Komeda, Komeda… (2011)
Directed by: Natasza Ziółkowska-Kurczuk
Krzysztof Komeda proposed the understated term ‘film music’ to describe his contributions to Roman Polański’s movies. The composer of scores for Rosemary’s Baby, The Fearless Vampire Killers and Knife in the Water, Komeda is also regarded as one of the most significant European jazz musicians of the 20th century.
Edward Etler, a Polish filmmaker who emigrated to Israel in 1968, candidly confessed that he used to wait for Komeda to bring him a tape before he decided how to film a scene. Komeda’s talent was such that he wrestled away some of the power over artistic decisions usually in the hands of film directors.
In Komeda, Komeda… (2012) Natasza Ziółkowska-Kurczuk tackles the life of the outstanding composer, focusing on his life in the 1950s. The dynamic duo of Komeda-Polański had not yet been formed when the sextet led by Komeda concluded a legendary performance at the Sopot Jazz Festival in 1956. At that moment, the Polish audience found its own Monterey on the Baltic coast.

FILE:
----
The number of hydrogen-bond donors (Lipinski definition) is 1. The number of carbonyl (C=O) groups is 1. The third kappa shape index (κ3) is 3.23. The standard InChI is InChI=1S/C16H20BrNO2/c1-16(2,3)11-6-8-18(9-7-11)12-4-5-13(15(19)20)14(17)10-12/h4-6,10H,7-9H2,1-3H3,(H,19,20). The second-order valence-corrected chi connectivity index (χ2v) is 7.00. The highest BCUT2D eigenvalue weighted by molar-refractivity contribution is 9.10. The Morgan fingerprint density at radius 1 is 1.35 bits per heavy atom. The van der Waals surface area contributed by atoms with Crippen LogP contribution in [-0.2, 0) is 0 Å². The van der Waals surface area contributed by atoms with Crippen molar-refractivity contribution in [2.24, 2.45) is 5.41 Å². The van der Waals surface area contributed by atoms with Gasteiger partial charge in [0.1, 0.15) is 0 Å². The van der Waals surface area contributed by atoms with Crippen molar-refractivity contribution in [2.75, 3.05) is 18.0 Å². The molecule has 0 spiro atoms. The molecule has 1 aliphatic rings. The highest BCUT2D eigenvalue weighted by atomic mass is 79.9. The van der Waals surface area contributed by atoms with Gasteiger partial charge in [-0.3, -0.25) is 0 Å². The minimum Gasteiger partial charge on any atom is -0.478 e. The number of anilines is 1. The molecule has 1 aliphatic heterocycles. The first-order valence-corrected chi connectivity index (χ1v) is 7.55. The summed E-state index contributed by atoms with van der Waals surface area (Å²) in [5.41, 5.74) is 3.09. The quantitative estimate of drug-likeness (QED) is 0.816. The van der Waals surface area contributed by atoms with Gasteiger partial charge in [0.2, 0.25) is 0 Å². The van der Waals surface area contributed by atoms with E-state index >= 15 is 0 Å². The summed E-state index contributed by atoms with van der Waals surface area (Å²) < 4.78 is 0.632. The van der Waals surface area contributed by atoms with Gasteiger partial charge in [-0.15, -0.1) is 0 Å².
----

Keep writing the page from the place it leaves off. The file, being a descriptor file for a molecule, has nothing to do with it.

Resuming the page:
Ziółkowska-Kurczuk managed to involve former members of Komeda’s sextet in the reconstruction of his life, including saxophonist Jan ‘Ptaszyn’ Wróblewski. She has also dug even deeper into Komeda’s past, retracing his life as a medical student in Poznań. Komeda, Komeda… takes us back to the time when the Communist authorities could only be persuaded to allow jazz performances because of the link between the music and the African-American struggle for civil rights.
This documentary is embellished with beautifully sombre animations by Piotr Dumała that save the film from feeling like a made-for- television feature.